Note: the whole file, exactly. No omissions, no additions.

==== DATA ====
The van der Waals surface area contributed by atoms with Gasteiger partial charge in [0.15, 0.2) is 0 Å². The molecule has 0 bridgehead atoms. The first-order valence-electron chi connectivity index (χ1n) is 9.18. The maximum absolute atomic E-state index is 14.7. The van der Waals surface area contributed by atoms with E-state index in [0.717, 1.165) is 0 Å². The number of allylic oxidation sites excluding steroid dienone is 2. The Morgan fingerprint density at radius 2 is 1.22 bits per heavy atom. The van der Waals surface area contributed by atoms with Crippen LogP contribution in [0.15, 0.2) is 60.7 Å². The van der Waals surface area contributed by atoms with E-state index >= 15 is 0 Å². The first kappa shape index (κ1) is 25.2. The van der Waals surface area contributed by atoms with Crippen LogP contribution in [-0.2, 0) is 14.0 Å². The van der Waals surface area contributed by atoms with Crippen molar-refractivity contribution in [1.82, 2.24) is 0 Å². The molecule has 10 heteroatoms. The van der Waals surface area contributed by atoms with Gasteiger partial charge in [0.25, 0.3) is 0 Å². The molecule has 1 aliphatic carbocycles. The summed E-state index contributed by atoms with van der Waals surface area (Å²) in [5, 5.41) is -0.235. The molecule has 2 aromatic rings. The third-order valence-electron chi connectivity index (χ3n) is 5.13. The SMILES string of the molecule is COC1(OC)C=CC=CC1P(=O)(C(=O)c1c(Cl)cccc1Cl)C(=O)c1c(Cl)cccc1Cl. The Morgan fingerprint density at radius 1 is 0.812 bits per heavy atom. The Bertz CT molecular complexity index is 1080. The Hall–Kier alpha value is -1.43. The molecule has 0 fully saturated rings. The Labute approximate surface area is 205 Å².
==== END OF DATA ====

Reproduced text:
The van der Waals surface area contributed by atoms with Gasteiger partial charge in [0.15, 0.2) is 0 Å². The molecule has 0 bridgehead atoms. The first-order valence-electron chi connectivity index (χ1n) is 9.18. The maximum absolute atomic E-state index is 14.7. The van der Waals surface area contributed by atoms with E-state index in [0.717, 1.165) is 0 Å². The number of allylic oxidation sites excluding steroid dienone is 2. The Morgan fingerprint density at radius 2 is 1.22 bits per heavy atom. The van der Waals surface area contributed by atoms with Crippen LogP contribution in [0.15, 0.2) is 60.7 Å². The van der Waals surface area contributed by atoms with E-state index >= 15 is 0 Å². The first kappa shape index (κ1) is 25.2. The van der Waals surface area contributed by atoms with Crippen LogP contribution in [-0.2, 0) is 14.0 Å². The van der Waals surface area contributed by atoms with Crippen molar-refractivity contribution in [1.82, 2.24) is 0 Å². The molecule has 10 heteroatoms. The van der Waals surface area contributed by atoms with Gasteiger partial charge in [0.25, 0.3) is 0 Å². The molecule has 1 aliphatic carbocycles. The summed E-state index contributed by atoms with van der Waals surface area (Å²) in [5, 5.41) is -0.235. The molecule has 2 aromatic rings. The third-order valence-electron chi connectivity index (χ3n) is 5.13. The SMILES string of the molecule is COC1(OC)C=CC=CC1P(=O)(C(=O)c1c(Cl)cccc1Cl)C(=O)c1c(Cl)cccc1Cl. The Morgan fingerprint density at radius 1 is 0.812 bits per heavy atom. The Bertz CT molecular complexity index is 1080. The Hall–Kier alpha value is -1.43. The molecule has 0 fully saturated rings. The Labute approximate surface area is 205 Å².